FAO, WFP and EU discuss heading off food crises


Brussels:Acting before disasters strike is more efficient and helps save both lives and money, officials from the United Nations food agencies and the European Union said during a virtual meeting today designed to boost the role of anticipatory action as an urgently needed solution to food crises.

According to a FAO news release, the Brussels Dialogue – “From reaction to prevention: anticipatory action against food crises” – brought together the heads of the Food and Agriculture Organization (FAO), the World Food Programme (WFP), and the European Union’s Humanitarian Aid operations. The high-level session was followed by panel discussions featuring partners’ experience at field level and the sharing of lessons learned.

Building on the outcomes of the high-level event on anticipatory action convened by the UN Secretary-General, and the UN Food Systems Summit, the initiative reiterates the engagement of the founding members of The Global Network Against Food Crises, an alliance of humanitarian and development actors who seek to tackle the root causes of food crises and promote sustainable solutions.

After decades of decline, the number of people facing hunger has started rising again. Today there are 155 million people who are suffering from acute hunger and whose lives and livelihoods are at risk because they lack food. A further 41 million people risk falling into famine or famine-like conditions.

“These trends are showing us that our traditional, reactive approaches no longer fit our new reality,” said FAO Director-General QU Dongyu. We know that many food crises are preventable because they are recurring, Qu said. “And we know that investing in early warning systems pays off – not just for communities, but also for governments.”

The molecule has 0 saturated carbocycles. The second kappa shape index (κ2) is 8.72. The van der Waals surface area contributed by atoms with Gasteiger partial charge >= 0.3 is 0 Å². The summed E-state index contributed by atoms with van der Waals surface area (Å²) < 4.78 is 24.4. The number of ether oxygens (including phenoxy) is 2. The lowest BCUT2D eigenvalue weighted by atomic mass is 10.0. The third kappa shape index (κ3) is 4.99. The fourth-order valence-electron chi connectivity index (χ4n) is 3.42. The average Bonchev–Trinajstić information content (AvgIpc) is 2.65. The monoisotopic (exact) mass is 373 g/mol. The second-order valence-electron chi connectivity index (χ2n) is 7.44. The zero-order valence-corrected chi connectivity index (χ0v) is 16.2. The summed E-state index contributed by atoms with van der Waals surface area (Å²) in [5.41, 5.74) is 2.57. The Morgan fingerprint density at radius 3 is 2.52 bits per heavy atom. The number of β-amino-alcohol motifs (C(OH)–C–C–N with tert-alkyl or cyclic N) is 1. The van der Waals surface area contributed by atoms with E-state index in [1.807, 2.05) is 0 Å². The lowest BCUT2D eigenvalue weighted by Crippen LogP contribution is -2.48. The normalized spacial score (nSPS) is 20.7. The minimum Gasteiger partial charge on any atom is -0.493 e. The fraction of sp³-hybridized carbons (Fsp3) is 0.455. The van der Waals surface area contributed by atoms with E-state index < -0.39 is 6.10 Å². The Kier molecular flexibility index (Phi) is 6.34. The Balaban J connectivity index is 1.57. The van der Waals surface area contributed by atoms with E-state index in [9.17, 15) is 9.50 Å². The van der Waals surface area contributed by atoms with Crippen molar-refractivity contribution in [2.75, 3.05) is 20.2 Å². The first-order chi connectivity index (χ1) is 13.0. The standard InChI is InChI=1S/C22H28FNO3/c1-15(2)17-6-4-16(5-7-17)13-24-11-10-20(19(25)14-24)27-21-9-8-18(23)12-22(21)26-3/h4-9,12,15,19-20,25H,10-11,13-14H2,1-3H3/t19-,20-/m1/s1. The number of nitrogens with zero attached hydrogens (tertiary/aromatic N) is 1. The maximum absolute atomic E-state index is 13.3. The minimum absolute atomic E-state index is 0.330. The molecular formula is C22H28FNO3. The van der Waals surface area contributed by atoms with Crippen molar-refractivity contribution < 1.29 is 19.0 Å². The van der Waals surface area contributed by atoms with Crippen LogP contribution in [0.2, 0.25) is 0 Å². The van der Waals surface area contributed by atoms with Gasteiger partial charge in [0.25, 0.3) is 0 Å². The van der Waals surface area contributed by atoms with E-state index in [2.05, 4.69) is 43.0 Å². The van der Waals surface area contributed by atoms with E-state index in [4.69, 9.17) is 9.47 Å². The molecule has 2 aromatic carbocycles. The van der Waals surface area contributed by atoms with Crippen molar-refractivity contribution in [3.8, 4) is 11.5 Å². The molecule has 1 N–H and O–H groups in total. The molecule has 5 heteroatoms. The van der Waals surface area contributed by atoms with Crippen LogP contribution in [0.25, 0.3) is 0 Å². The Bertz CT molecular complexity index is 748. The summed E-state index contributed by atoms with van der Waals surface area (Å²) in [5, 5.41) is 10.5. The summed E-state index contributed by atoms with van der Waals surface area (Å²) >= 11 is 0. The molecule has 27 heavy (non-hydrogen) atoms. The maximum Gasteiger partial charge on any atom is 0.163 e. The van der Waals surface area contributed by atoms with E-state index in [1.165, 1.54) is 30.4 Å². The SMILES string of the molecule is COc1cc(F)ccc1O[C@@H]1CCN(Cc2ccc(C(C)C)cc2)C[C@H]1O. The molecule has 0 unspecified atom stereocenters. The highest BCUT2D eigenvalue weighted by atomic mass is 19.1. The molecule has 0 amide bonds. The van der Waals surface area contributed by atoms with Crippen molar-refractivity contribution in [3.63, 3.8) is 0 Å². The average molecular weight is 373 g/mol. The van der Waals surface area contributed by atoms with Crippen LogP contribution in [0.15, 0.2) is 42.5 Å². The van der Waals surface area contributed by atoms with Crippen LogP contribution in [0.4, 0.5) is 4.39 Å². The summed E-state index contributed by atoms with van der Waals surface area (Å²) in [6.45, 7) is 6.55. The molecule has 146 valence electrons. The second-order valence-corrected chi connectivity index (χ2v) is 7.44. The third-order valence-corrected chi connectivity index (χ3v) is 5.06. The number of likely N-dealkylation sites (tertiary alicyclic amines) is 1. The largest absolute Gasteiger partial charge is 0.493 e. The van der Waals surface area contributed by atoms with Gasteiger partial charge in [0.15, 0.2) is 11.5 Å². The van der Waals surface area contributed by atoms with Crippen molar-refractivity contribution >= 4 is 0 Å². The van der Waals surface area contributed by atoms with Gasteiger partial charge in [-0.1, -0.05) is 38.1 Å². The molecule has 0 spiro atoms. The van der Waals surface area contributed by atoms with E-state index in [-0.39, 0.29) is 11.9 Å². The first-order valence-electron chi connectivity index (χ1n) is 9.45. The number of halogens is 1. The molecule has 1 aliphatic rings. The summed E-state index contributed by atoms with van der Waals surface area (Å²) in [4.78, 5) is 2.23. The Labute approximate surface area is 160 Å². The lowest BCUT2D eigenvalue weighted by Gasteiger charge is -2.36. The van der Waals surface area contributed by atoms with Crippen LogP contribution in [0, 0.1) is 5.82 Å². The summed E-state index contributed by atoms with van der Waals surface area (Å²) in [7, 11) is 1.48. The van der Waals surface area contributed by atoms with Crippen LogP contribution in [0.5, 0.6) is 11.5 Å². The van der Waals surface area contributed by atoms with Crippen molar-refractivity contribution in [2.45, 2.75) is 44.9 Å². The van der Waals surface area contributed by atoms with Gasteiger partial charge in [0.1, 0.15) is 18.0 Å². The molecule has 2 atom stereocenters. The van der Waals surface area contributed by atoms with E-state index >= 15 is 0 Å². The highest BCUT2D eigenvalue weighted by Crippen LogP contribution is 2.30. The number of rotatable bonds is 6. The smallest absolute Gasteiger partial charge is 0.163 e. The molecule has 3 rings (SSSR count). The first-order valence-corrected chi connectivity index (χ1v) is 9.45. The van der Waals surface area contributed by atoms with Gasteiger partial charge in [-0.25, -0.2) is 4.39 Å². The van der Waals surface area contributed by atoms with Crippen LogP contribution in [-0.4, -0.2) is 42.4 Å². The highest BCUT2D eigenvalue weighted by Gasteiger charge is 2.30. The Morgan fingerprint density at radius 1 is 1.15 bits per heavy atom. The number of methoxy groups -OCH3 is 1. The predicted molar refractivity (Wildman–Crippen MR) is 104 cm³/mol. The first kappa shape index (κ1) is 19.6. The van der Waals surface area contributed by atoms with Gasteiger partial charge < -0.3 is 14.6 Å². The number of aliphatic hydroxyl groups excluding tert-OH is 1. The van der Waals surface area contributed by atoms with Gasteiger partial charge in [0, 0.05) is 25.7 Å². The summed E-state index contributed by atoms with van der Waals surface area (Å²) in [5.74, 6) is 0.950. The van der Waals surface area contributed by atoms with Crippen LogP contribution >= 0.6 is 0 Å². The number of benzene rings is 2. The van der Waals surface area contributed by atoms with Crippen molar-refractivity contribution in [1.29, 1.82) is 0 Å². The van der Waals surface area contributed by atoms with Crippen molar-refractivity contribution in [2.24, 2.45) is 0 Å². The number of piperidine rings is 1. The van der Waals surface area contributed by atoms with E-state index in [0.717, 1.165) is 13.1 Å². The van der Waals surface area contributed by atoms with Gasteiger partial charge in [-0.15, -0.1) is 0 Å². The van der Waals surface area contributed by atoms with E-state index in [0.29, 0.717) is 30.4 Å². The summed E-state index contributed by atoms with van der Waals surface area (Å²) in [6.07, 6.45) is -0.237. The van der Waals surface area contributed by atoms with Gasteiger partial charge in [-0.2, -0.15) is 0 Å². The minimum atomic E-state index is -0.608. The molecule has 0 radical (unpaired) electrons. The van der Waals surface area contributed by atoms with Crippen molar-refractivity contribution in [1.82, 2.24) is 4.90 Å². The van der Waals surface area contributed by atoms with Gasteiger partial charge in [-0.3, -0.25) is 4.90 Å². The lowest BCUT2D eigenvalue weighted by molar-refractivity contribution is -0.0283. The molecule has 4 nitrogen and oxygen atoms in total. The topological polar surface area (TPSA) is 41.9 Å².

The COVID-19 pandemic has added to existing threats like pests, plagues, conflict and climate change, compounding the global food crisis and adding to a sense of urgency. At the same time, advances in technology and data collection have greatly improved experts’ ability to analyse risks and anticipate many disasters before they strike, making the shift from reaction to prevention an essential move forward, particularly during times of financial constraint.

“Food assistance needs are rising faster than the funding made available, making the current aid paradigm unsustainable in the longer-term,” said Janez Lenarcic, the EU Commissioner for Crisis Management. “We need to start acting on the risks of future food crises.”

WFP said preventing food crises is cost-effective and requires joint efforts that should go beyond just natural hazard risks and include conflict risks as well. “We can’t sit back and wait. We already have the solutions. In the past couple of years, we have been preparing for the type of anticipatory action that is needed to address the challenges we’re facing in the future. But it’s time to invest to scale up these programs,” said WFP Executive Director David Beasley. “Every time you have to come in after the crisis hits, when roads are shut and infrastructure is down, it can cost at least twice as much.”

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